A cutting edge device on U.S. Cellular’s high-quality network that keeps you connected nationwide can serve as a planner, survival guide, trail map and wildlife guidebook, as well as a tool to call for help in a sticky situation.
Most smartphones come equipped with useful tools for the outdoors, such as a compass and flashlight function. Rugged phone cases can protect your device against the elements, and long-life lithium battery can give you hours of power. You can even pick up a military spec 4G LTE Duraforce Smartphone that’s built to last in extreme elements.
U.S. Cellular recommends the following tips and free or low-cost apps:
▪ Safety first: Put the entire Army survival guide on your phone and access it anytime, online or offline, with the Army Survival Guide. This Android and iPhone compatible app offers information about survival planning and kits, shelters, water and food procurement, firecraft and much more.
▪ Find your way: Recent U.S. Cellular research found that 22 percent of smartphone owners use GPS to get directions. Take advantage of your device’s GPS functionality with Gaia GPS, a free app offering the full functionality of a handheld, backcountry GPS unit. Record tracks and waypoints, take geo-tagged photos and more. Plus, you can search for nearby waypoints and read reports about places.
▪ Be your own guide: Use the AllTrails app to browse through guides for 50,000 trails across North America. The app provides photos, reviews and tracks for outdoor activities – from hiking and mountain biking to fly-fishing and snowshoeing. Track your activities with your phone’s GPS and easily share your adventures with friends.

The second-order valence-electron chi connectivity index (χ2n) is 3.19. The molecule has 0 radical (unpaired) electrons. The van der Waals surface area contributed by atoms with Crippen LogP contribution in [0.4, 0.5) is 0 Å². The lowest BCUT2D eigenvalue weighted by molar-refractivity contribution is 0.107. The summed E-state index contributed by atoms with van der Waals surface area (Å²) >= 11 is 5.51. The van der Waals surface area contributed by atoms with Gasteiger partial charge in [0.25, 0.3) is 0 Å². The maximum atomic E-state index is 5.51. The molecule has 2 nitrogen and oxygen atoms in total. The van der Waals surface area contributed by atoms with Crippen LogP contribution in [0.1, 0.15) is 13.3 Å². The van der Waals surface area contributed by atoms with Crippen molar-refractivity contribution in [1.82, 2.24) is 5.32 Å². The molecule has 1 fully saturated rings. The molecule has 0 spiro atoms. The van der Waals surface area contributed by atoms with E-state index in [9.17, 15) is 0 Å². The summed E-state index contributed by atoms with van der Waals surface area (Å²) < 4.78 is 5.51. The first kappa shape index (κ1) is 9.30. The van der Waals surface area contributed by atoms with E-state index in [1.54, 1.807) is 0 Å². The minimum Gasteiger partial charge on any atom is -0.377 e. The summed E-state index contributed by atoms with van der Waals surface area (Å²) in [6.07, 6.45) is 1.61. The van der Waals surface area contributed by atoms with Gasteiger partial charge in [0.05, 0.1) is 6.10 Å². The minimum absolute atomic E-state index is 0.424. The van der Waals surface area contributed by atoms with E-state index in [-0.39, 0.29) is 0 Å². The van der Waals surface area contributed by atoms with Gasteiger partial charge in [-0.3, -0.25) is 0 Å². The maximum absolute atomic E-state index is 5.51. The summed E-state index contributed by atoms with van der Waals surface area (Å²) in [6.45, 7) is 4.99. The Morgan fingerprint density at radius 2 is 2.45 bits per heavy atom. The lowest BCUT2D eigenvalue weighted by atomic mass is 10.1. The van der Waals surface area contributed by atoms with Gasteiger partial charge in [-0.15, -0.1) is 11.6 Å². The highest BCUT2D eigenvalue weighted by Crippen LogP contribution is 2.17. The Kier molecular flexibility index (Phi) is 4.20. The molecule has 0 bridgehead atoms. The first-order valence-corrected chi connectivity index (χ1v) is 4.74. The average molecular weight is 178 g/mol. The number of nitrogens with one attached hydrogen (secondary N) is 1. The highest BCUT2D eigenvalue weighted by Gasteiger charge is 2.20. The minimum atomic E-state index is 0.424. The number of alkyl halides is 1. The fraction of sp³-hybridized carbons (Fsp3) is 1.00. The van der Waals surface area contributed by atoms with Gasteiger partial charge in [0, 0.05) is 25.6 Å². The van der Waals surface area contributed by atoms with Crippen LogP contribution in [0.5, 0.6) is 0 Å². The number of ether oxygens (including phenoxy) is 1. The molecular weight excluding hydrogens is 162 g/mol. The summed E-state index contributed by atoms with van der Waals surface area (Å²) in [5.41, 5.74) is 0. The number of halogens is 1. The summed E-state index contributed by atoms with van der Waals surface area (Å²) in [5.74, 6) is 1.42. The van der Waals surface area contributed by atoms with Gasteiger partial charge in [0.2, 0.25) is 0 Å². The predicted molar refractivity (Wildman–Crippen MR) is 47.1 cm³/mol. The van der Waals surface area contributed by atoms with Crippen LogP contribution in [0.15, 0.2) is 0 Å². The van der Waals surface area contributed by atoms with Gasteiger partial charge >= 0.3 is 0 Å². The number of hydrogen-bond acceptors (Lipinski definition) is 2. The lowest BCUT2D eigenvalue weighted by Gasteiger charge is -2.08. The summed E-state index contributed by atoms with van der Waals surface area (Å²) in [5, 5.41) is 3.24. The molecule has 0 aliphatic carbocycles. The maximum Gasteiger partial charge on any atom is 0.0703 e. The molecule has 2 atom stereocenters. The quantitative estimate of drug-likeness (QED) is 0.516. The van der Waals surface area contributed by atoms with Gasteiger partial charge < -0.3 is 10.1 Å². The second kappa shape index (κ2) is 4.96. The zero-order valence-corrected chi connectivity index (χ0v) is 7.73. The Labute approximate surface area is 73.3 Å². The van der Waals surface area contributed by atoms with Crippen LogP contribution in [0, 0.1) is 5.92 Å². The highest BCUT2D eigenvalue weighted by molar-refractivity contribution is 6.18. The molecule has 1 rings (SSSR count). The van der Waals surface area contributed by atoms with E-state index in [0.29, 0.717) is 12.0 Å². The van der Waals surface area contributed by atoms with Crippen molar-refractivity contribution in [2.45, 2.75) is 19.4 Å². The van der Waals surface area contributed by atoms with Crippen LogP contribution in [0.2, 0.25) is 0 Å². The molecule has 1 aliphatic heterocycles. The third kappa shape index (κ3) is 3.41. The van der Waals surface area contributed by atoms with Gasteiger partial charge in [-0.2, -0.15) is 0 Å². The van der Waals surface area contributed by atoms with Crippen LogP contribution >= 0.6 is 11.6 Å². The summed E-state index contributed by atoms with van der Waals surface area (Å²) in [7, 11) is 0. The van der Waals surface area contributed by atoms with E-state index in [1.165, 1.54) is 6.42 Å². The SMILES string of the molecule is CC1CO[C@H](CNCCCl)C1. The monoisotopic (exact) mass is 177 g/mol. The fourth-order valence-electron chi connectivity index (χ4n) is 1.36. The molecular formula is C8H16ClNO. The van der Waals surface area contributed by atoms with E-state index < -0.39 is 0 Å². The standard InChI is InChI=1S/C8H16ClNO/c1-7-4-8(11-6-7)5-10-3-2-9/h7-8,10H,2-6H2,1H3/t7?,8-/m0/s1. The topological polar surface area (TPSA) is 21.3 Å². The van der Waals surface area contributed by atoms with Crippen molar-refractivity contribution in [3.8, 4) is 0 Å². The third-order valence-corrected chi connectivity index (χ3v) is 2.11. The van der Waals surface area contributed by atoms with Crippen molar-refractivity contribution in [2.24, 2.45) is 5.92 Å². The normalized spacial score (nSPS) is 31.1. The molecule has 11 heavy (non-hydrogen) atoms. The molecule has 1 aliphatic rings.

▪ Spot wildlife: Identify birds, mammals, reptiles and amphibians, native trees and wildflowers with National Parks Field Guide, an interactive field guide to the wildlife and plants of 100 U.S. National Parks. The guide is also full of useful information about each park such as major sites within it, directions, hours and fees, links, and phone numbers to make reservations or get more information.
▪ Boat safely: If your adventure involves boating, check out the official United States Coast Guard app. This free app provides state boating information, a safety equipment checklist, navigation rules, float plans and more. It also offers tools to check weather reports, report pollution and call for help.
▪ Other tips: While a mobile device is not meant to replace good planning and adequate safety precautions, it may serve as a valuable lifeline. If you are lost or in trouble, in an ideal situation, you can call or send a text message for help. If you don’t have a signal, search and rescue might be able to find you based on your device’s location. Outdoor safety experts recommend bringing your mobile phone and leaving your phone number and service provider with family or friends. Even if you keep your device off, experts recommend powering it up occasionally to drop some digital breadcrumbs that may help search and rescue teams locate you if needed.
Smartphones are an essential part of summer with features and apps that help owners communicate and stay entertained in a variety of ways. U.S. Cellular provides a high-quality network and national coverage that keeps you connected in big and small cities and rural communities, whether you are at a rock or country concert or a fair or festival.
A recent U.S. Cellular survey indicated that 45 percent of smartphone owners use their phone to listen to music. One app that you can try out is Bandsintown which can even find nearby concerts based on your music library.
A few apps and tips to help make your summer festival or fair more enjoyable:
Photos can be a big part of your summer fair and festival experience making out of town loved ones feel like they are a part of the action.
▪ The free aillis, Magisto Video Editor & Maker, Retrica and SmugMug apps on Google Play and iTunes can help you take amazing photos and offer places to upload, archive and easily share your favorite moments.
▪ Before you hit the road, make sure your wireless device has proper battery life. You can extend your smartphone’s battery life by turning off Bluetooth, location services and lowering your screens brightness.
▪ As you prepare to communicate with family members and friends at an event with thousands of people, text messages could be your best option. Texting takes up less network bandwidth than calls, so cell phone customers can often text successfully if they can’t place or receive calls.